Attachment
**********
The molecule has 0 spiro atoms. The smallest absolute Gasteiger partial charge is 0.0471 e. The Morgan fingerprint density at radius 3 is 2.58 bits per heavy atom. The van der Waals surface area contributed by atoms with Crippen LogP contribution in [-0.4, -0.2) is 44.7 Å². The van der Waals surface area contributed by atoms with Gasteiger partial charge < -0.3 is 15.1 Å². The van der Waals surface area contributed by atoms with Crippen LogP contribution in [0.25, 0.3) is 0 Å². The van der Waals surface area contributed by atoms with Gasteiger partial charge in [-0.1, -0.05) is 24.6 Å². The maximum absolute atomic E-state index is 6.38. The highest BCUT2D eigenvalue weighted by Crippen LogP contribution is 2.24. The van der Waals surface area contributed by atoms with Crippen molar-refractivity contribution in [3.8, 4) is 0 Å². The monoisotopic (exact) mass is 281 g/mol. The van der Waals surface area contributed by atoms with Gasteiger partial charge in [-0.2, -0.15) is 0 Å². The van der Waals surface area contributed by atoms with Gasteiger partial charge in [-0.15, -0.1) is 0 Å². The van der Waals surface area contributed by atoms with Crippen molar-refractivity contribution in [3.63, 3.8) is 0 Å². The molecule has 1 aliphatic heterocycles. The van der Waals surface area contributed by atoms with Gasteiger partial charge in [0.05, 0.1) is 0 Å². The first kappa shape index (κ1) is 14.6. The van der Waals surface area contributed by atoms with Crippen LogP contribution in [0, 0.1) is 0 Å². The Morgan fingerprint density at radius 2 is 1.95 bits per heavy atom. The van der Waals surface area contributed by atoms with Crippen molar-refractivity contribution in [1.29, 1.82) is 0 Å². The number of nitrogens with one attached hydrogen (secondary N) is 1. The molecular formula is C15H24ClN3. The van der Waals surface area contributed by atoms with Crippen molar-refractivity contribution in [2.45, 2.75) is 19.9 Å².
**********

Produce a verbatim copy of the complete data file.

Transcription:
The molecule has 0 spiro atoms. The smallest absolute Gasteiger partial charge is 0.0471 e. The Morgan fingerprint density at radius 3 is 2.58 bits per heavy atom. The van der Waals surface area contributed by atoms with Crippen LogP contribution in [-0.4, -0.2) is 44.7 Å². The van der Waals surface area contributed by atoms with Gasteiger partial charge < -0.3 is 15.1 Å². The van der Waals surface area contributed by atoms with Crippen LogP contribution in [0.25, 0.3) is 0 Å². The van der Waals surface area contributed by atoms with Gasteiger partial charge in [-0.1, -0.05) is 24.6 Å². The maximum absolute atomic E-state index is 6.38. The highest BCUT2D eigenvalue weighted by Crippen LogP contribution is 2.24. The van der Waals surface area contributed by atoms with Crippen molar-refractivity contribution in [3.8, 4) is 0 Å². The monoisotopic (exact) mass is 281 g/mol. The van der Waals surface area contributed by atoms with Gasteiger partial charge in [-0.2, -0.15) is 0 Å². The van der Waals surface area contributed by atoms with Gasteiger partial charge in [-0.15, -0.1) is 0 Å². The van der Waals surface area contributed by atoms with Crippen molar-refractivity contribution in [3.63, 3.8) is 0 Å². The molecule has 1 aliphatic heterocycles. The van der Waals surface area contributed by atoms with Gasteiger partial charge in [0.05, 0.1) is 0 Å². The first kappa shape index (κ1) is 14.6. The van der Waals surface area contributed by atoms with Crippen LogP contribution in [0, 0.1) is 0 Å². The Morgan fingerprint density at radius 2 is 1.95 bits per heavy atom. The van der Waals surface area contributed by atoms with Crippen molar-refractivity contribution in [1.29, 1.82) is 0 Å². The number of nitrogens with one attached hydrogen (secondary N) is 1. The molecular formula is C15H24ClN3. The van der Waals surface area contributed by atoms with Crippen molar-refractivity contribution in [2.45, 2.75) is 19.9 Å².